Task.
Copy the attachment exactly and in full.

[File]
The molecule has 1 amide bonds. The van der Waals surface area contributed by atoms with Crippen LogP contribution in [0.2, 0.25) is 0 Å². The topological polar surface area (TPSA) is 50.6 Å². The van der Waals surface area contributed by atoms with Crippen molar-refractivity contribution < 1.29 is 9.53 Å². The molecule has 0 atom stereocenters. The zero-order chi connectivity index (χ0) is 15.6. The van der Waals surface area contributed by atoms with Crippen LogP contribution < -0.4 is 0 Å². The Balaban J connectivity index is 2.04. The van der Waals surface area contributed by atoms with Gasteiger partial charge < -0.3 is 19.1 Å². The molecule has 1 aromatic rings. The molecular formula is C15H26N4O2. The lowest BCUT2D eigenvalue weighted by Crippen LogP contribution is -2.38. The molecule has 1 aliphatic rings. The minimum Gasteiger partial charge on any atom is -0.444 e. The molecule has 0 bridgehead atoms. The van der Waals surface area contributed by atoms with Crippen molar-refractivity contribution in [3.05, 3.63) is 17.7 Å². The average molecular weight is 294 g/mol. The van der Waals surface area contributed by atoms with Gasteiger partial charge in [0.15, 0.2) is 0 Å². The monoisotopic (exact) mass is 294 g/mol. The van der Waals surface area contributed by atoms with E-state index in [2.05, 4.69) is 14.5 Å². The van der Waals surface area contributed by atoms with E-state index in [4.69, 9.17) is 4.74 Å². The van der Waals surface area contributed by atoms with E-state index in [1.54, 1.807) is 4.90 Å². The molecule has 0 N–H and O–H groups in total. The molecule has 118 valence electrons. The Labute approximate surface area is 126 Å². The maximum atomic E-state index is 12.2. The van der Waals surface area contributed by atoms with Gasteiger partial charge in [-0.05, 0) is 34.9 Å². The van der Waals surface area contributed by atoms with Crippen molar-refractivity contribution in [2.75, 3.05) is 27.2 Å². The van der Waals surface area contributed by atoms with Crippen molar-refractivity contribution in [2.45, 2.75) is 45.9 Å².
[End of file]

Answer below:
The molecule has 1 amide bonds. The van der Waals surface area contributed by atoms with Crippen LogP contribution in [0.2, 0.25) is 0 Å². The topological polar surface area (TPSA) is 50.6 Å². The van der Waals surface area contributed by atoms with Crippen molar-refractivity contribution < 1.29 is 9.53 Å². The molecule has 0 atom stereocenters. The zero-order chi connectivity index (χ0) is 15.6. The van der Waals surface area contributed by atoms with Crippen LogP contribution < -0.4 is 0 Å². The Balaban J connectivity index is 2.04. The van der Waals surface area contributed by atoms with Gasteiger partial charge < -0.3 is 19.1 Å². The molecule has 1 aromatic rings. The molecular formula is C15H26N4O2. The lowest BCUT2D eigenvalue weighted by Crippen LogP contribution is -2.38. The molecule has 1 aliphatic rings. The minimum Gasteiger partial charge on any atom is -0.444 e. The molecule has 0 bridgehead atoms. The van der Waals surface area contributed by atoms with Crippen molar-refractivity contribution in [3.05, 3.63) is 17.7 Å². The average molecular weight is 294 g/mol. The van der Waals surface area contributed by atoms with Gasteiger partial charge in [0.15, 0.2) is 0 Å². The monoisotopic (exact) mass is 294 g/mol. The van der Waals surface area contributed by atoms with E-state index in [2.05, 4.69) is 14.5 Å². The van der Waals surface area contributed by atoms with E-state index in [4.69, 9.17) is 4.74 Å². The van der Waals surface area contributed by atoms with E-state index in [1.54, 1.807) is 4.90 Å². The molecule has 0 N–H and O–H groups in total. The molecule has 118 valence electrons. The Labute approximate surface area is 126 Å². The maximum atomic E-state index is 12.2. The van der Waals surface area contributed by atoms with Gasteiger partial charge in [-0.05, 0) is 34.9 Å². The van der Waals surface area contributed by atoms with Crippen molar-refractivity contribution in [2.75, 3.05) is 27.2 Å². The van der Waals surface area contributed by atoms with Crippen molar-refractivity contribution in [2.45, 2.75) is 45.9 Å².